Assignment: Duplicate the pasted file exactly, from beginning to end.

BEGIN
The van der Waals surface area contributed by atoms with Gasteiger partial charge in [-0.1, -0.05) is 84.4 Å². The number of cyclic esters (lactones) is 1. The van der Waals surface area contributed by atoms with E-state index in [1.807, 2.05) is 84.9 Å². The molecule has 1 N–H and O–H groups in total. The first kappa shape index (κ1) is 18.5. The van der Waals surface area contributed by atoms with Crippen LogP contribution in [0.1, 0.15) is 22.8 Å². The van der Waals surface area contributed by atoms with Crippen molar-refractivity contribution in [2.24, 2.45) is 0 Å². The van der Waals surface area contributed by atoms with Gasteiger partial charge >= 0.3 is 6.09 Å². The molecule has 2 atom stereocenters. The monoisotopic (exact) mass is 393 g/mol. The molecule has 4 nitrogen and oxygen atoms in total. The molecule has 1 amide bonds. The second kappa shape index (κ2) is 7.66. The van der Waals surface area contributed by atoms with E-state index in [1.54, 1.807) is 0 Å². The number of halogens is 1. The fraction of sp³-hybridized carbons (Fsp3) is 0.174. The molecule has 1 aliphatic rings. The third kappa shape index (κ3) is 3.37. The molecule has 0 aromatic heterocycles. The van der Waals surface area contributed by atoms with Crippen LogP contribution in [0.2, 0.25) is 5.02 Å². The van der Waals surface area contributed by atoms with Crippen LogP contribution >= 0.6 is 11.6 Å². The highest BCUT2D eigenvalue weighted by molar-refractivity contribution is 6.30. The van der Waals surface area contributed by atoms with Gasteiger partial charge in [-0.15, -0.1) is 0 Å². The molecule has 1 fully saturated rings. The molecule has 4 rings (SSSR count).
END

The van der Waals surface area contributed by atoms with Gasteiger partial charge in [-0.1, -0.05) is 84.4 Å². The number of cyclic esters (lactones) is 1. The van der Waals surface area contributed by atoms with E-state index in [1.807, 2.05) is 84.9 Å². The molecule has 1 N–H and O–H groups in total. The first kappa shape index (κ1) is 18.5. The van der Waals surface area contributed by atoms with Crippen LogP contribution in [0.1, 0.15) is 22.8 Å². The van der Waals surface area contributed by atoms with Crippen molar-refractivity contribution in [2.24, 2.45) is 0 Å². The van der Waals surface area contributed by atoms with Gasteiger partial charge >= 0.3 is 6.09 Å². The molecule has 2 atom stereocenters. The monoisotopic (exact) mass is 393 g/mol. The molecule has 4 nitrogen and oxygen atoms in total. The molecule has 1 amide bonds. The second kappa shape index (κ2) is 7.66. The van der Waals surface area contributed by atoms with E-state index in [1.54, 1.807) is 0 Å². The number of halogens is 1. The fraction of sp³-hybridized carbons (Fsp3) is 0.174. The molecule has 1 aliphatic rings. The third kappa shape index (κ3) is 3.37. The molecule has 0 aromatic heterocycles. The van der Waals surface area contributed by atoms with Crippen LogP contribution in [0.2, 0.25) is 5.02 Å². The van der Waals surface area contributed by atoms with Crippen LogP contribution >= 0.6 is 11.6 Å². The highest BCUT2D eigenvalue weighted by molar-refractivity contribution is 6.30. The van der Waals surface area contributed by atoms with Gasteiger partial charge in [-0.15, -0.1) is 0 Å². The molecule has 1 fully saturated rings. The molecule has 4 rings (SSSR count).